Format

Send to

Choose Destination
Nat Commun. 2019 Jul 19;10(1):3215. doi: 10.1038/s41467-019-11053-8.

Deletion of a Csf1r enhancer selectively impacts CSF1R expression and development of tissue macrophage populations.

Author information

1
The Roslin Institute & Royal (Dick) School of Veterinary Studies, University of Edinburgh, Easter Bush, Midlothian, EH25 9RG, UK.
2
Tecnologico de Monterrey, Escuela de Medicina y Ciencias de la Salud, Av. Ignacio Morones Prieto 3000 Pte, Col. Los Doctores, C.P. 64710, Monterrey, N.L., Mexico.
3
Department of Environmental Medicine, Toxicology Unit, Karolinska Institutet, Box 210, SE-171 77, Stockholm, Sweden.
4
The MRC University of Edinburgh Centre for Reproductive Health, The Queen's Medical Research Institute, Edinburgh BioQuarter, 47 Little France Crescent, Edinburgh, EH16 4TJ, UK.
5
Department of Neurobiology and Behavior, University of California Irvine, 3014 Gross Hall 845 Health Sciences Rd, Irvine, CA, 92697-1705, USA.
6
University of Edinburgh Centre for Inflammation Research, The Queen's Medical Research Institute, Edinburgh BioQuarter, 47 Little France Crescent, Edinburgh, EH16 4TJ, UK.
7
The Department of Orthopedic Surgery, University of Edinburgh, Chancellor's Building, Edinburgh BioQuarter, 49 Little France Crescent, Edinburgh, EH16 4SB, UK.
8
UK Dementia Research Institute, The University of Edinburgh, Chancellor's Building, Edinburgh BioQuarter, 49 Little France Crescent, Edinburgh, EH16 4SB, UK.
9
Department of Immunology, Weizmann Institute of Science, 234 Herzl St., Rehovot, 7610001, Israel.
10
Centre for Discovery Brain Sciences, University of Edinburgh, Hugh Robson Building, 15 George Square, Edinburgh, EH8 9XD, UK.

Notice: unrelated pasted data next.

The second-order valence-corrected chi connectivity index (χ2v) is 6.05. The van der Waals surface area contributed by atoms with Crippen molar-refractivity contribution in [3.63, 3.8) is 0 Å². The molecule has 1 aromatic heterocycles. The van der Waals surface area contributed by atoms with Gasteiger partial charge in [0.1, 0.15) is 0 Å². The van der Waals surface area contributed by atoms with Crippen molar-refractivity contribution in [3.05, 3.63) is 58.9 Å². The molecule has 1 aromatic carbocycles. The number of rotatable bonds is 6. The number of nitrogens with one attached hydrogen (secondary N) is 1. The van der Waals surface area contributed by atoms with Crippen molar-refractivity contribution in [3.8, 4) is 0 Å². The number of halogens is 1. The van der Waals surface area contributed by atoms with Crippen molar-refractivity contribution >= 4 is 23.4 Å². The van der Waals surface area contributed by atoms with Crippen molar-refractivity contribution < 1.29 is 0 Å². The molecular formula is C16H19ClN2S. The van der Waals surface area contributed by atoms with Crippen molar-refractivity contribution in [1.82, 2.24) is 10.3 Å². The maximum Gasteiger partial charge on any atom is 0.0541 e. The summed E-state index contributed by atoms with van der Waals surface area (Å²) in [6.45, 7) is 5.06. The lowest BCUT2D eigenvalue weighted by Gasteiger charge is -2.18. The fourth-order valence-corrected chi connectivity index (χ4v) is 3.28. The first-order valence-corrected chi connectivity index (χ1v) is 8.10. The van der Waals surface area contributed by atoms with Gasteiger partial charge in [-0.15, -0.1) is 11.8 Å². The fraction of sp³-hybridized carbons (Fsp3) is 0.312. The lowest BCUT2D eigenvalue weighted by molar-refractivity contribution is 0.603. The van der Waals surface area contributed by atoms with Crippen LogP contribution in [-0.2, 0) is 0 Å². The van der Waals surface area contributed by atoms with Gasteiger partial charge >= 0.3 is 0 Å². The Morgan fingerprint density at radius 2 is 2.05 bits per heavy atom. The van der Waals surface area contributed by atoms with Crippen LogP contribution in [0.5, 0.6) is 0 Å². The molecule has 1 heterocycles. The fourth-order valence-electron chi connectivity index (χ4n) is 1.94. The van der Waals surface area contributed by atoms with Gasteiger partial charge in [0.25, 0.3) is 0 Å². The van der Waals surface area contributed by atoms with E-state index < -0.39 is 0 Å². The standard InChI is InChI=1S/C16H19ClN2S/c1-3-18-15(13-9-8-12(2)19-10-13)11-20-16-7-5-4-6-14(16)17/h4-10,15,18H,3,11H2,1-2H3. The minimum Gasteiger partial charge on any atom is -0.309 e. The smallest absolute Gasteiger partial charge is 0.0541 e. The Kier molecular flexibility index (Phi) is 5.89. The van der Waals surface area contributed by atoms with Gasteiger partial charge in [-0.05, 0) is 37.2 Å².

11
Mater Research Institute-University of Queensland, Translational Research Institute, Woolloongabba, QLD, 4102, Australia.
12
Leiden University Medical Center, P.O. Box 9600, 2300 RC, Leiden, The Netherlands.
13
Mater Research Institute-University of Queensland, Translational Research Institute, Woolloongabba, QLD, 4102, Australia. David.Hume@uq.edu.au.
14
University of Edinburgh Centre for Inflammation Research, The Queen's Medical Research Institute, Edinburgh BioQuarter, 47 Little France Crescent, Edinburgh, EH16 4TJ, UK. clare.pridans@ed.ac.uk.
15
Simons Initiative for the Developing Brain, Centre for Discovery Brain Sciences, University of Edinburgh, Hugh Robson Building, George Square, Edinburgh, EH8 9XD, UK. clare.pridans@ed.ac.uk.

Abstract

The proliferation, differentiation and survival of mononuclear phagocytes depend on signals from the receptor for macrophage colony-stimulating factor, CSF1R. The mammalian Csf1r locus contains a highly conserved super-enhancer, the fms-intronic regulatory element (FIRE). Here we show that genomic deletion of FIRE in mice selectively impacts CSF1R expression and tissue macrophage development in specific tissues. Deletion of FIRE ablates macrophage development from murine embryonic stem cells. Csf1rΔFIRE/ΔFIRE mice lack macrophages in the embryo, brain microglia and resident macrophages in the skin, kidney, heart and peritoneum. The homeostasis of other macrophage populations and monocytes is unaffected, but monocytes and their progenitors in bone marrow lack surface CSF1R. Finally, Csf1rΔFIRE/ΔFIRE mice are healthy and fertile without the growth, neurological or developmental abnormalities reported in Csf1r-/- rodents. Csf1rΔFIRE/ΔFIRE mice thus provide a model to explore the homeostatic, physiological and immunological functions of tissue-specific macrophage populations in adult animals.

Supplemental Content

Full text links

Icon for Nature Publishing Group Icon for PubMed Central
Loading ...
Support Center